The combat might not be so notably boring if the quests had any juice in them, but they're as shallow and dull as the fights. The quests that I saw were all variations on "Kill X Monsters" or "Collect X Item." (And collecting those items is done by killing monsters…) Sometimes a quest will include something bigger and meaner unexpectedly, but it's a simple matter to avoid powerful foes and complete the actual objectives. Repetition sets in quickly, and being required to kill 80 of anything makes my eyes cross with boredom.
If nothing else, I hoped the saving grace of Ragnarok Odyssey would be an interesting skills/armor/equipment system. I freely admit that I am a huge sucker for any game which gives me a good reason to play dress-up with my character, but even here it comes up empty. During my playtime, I saw a disappointing number of weapons, one-piece outfits and hats. Also, because the skills characters have are associated with equippable items, the various costumes and headgear are essentially cosmetic.
For example, the Thief suit may include increased attack damage, but that effect (embedded in a "card") can be removed and given to another outfit. Hats don't seem to have any powers whatsoever. As such, there's no real reason to wear any one piece of clothing or armor above another and there's not much to fiddle with. This oversimplification of gear instantly removes a huge amount of appeal from a title of this sort.
When all's said and done, Ragnarok Odyssey takes almost all of its major cues from the leader of its genre, and then flatly fails to deliver a commensurate level of depth in combat, quest design, and equipment tinkering. It looks pretty, it's easy to play, and the Vita has been fairly starved for quality content over the last several months. It's not a terrible game, so there is a slight case to be made for it. On the other hand, it's so shallow in every respect that I would find it difficult to recommend to anyone, Monster Hunter notwithstanding.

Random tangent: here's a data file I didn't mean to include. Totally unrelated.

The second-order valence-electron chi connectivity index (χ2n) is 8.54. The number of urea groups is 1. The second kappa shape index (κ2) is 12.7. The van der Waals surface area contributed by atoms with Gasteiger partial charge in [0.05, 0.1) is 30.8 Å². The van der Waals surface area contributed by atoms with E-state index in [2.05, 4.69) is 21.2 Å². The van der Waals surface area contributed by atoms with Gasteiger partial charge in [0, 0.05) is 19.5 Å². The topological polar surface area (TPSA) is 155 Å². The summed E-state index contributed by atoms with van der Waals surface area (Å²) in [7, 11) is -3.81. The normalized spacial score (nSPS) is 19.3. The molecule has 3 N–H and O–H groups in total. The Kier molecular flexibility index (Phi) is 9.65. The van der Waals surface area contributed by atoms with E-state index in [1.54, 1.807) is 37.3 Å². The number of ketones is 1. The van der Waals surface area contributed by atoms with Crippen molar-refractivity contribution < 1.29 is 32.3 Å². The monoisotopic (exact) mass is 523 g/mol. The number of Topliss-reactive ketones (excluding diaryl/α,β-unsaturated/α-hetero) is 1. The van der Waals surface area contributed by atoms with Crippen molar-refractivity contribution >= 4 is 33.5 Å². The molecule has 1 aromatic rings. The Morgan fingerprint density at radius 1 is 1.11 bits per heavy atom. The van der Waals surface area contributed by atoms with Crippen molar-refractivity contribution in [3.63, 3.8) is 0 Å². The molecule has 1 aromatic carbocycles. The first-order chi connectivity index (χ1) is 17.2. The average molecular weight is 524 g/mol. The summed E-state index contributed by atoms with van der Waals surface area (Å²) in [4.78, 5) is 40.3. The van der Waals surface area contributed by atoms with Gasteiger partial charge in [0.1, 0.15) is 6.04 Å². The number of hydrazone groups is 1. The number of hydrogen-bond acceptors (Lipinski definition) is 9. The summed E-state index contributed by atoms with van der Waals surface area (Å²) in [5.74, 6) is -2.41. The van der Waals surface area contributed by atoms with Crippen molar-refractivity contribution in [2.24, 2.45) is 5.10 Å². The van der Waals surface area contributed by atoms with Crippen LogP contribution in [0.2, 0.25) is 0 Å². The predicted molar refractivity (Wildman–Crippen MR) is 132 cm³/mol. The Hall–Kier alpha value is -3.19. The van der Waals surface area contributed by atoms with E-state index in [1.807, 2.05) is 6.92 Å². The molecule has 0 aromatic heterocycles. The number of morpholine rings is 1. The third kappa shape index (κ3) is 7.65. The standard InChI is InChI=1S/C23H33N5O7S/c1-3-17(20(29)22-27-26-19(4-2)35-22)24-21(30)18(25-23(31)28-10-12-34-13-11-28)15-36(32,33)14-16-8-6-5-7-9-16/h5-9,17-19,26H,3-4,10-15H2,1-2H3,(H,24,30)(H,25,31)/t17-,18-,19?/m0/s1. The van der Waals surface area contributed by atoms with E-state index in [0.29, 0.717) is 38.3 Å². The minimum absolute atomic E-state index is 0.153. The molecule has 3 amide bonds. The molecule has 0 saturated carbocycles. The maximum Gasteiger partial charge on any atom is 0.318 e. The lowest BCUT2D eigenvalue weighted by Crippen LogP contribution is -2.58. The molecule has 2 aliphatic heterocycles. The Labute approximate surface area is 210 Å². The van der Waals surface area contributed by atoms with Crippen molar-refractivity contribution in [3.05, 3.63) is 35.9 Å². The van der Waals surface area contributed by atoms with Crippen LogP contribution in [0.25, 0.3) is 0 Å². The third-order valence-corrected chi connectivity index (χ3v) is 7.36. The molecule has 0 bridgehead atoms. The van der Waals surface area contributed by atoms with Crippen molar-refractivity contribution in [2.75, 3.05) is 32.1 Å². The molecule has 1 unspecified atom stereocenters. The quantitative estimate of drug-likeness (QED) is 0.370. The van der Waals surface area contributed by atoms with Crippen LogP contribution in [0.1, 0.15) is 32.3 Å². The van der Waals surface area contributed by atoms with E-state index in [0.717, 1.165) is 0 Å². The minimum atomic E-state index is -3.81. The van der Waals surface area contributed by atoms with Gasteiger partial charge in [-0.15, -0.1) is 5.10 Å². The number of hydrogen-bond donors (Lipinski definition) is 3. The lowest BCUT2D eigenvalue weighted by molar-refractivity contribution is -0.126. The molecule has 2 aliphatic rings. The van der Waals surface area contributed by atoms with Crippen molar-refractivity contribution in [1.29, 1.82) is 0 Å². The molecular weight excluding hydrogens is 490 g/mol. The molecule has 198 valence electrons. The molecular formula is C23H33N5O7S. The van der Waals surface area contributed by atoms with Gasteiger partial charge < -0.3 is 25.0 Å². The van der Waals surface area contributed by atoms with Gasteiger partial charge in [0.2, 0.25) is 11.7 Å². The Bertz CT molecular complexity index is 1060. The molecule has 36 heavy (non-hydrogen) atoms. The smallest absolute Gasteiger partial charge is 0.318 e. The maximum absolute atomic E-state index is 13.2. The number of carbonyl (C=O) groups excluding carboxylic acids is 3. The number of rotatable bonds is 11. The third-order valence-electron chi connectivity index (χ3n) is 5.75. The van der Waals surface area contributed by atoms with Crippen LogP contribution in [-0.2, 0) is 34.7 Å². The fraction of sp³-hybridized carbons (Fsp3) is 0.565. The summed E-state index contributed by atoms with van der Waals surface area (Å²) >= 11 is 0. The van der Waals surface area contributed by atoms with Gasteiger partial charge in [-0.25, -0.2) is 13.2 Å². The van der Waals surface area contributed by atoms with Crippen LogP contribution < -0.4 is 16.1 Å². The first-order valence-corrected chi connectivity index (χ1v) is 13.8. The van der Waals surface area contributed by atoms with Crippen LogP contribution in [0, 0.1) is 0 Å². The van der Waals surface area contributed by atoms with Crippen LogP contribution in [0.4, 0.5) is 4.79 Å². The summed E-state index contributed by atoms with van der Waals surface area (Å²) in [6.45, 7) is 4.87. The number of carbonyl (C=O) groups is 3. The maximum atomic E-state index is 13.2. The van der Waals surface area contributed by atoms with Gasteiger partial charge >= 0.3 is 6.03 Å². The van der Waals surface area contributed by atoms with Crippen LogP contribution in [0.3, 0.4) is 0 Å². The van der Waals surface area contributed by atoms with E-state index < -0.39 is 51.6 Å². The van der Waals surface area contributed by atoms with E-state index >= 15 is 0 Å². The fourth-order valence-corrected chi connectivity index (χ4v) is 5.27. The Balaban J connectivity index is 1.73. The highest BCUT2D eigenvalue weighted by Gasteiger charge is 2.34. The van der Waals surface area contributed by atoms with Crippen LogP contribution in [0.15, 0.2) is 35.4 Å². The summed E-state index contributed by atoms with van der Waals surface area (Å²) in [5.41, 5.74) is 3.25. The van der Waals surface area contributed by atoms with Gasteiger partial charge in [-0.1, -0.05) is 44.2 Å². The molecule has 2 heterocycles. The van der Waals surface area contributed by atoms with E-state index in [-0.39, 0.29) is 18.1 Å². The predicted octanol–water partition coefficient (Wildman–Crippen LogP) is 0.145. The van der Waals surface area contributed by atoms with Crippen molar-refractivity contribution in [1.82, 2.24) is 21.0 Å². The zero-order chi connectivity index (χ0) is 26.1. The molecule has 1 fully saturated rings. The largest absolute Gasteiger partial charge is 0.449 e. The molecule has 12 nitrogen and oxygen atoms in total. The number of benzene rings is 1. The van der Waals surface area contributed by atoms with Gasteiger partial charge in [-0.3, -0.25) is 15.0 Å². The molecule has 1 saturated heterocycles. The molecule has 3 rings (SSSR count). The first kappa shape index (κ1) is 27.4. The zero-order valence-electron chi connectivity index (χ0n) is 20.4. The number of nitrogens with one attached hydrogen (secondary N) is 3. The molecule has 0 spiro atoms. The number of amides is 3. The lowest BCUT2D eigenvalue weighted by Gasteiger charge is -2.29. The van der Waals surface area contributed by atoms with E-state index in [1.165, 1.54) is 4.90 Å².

Disclosures: This game was obtained via publisher and reviewed on the Vita. Approximately eight hours of play were devoted to the single-player mode, and the game was not completed. One hour of play was spent in multiplayer modes. The online connection was stable, and there were no technical issues.
Parents: According to the ESRB, this game contains violence, language, mild blood, and use of alcohol. During my playtime, I didn't see anything of any concern here. The action consists of swinging weapons around wildly without any real gore or explicit quality to it. As far as the alcohol goes, there is a tavern in the game. Is that enough to justify a warning? Apparently so. Everything here is on-par with any tweenish Anime, so I'd say that most kids should be okay.
Deaf & Hard of Hearing Gamers: There shouldn't be any problems. All dialogue is subtitled, and there are no significant auditory cues during gameplay. I had no difficulty playing without the sound on, so my guess is that it's fully accessible.
Currently, he's got about 42 minutes a night to play because adulting is a timesuck, but despite that, he's a happily married guy with two kids who both have better K/D ratios than he does.
Brad still loves Transformers, he's on Marvel Puzzle Quest when nobody at the office is looking, and his favorite game of all time is the first Mass Effect -- and he thought the trilogy's ending was Just Fine, Thanks.